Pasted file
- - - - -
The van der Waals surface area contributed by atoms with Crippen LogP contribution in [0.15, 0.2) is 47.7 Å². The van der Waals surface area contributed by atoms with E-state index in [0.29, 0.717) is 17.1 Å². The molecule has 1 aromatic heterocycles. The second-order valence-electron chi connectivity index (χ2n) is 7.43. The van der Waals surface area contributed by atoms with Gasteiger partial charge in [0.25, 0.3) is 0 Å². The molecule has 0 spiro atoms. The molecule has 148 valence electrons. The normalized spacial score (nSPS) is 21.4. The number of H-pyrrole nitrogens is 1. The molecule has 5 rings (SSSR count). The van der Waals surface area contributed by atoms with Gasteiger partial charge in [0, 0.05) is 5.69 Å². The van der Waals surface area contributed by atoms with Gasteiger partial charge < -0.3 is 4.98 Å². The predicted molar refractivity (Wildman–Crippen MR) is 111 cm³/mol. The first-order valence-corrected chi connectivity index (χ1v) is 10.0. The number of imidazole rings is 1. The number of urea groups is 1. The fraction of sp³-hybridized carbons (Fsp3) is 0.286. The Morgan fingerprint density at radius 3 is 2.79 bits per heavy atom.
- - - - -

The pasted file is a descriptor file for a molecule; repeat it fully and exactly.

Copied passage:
The van der Waals surface area contributed by atoms with Crippen LogP contribution in [0.15, 0.2) is 47.7 Å². The van der Waals surface area contributed by atoms with E-state index in [0.29, 0.717) is 17.1 Å². The molecule has 1 aromatic heterocycles. The second-order valence-electron chi connectivity index (χ2n) is 7.43. The van der Waals surface area contributed by atoms with Gasteiger partial charge in [0.25, 0.3) is 0 Å². The molecule has 0 spiro atoms. The molecule has 148 valence electrons. The normalized spacial score (nSPS) is 21.4. The number of H-pyrrole nitrogens is 1. The molecule has 5 rings (SSSR count). The van der Waals surface area contributed by atoms with Gasteiger partial charge in [0, 0.05) is 5.69 Å². The van der Waals surface area contributed by atoms with Gasteiger partial charge < -0.3 is 4.98 Å². The predicted molar refractivity (Wildman–Crippen MR) is 111 cm³/mol. The first-order valence-corrected chi connectivity index (χ1v) is 10.0. The number of imidazole rings is 1. The number of urea groups is 1. The fraction of sp³-hybridized carbons (Fsp3) is 0.286. The Morgan fingerprint density at radius 3 is 2.79 bits per heavy atom.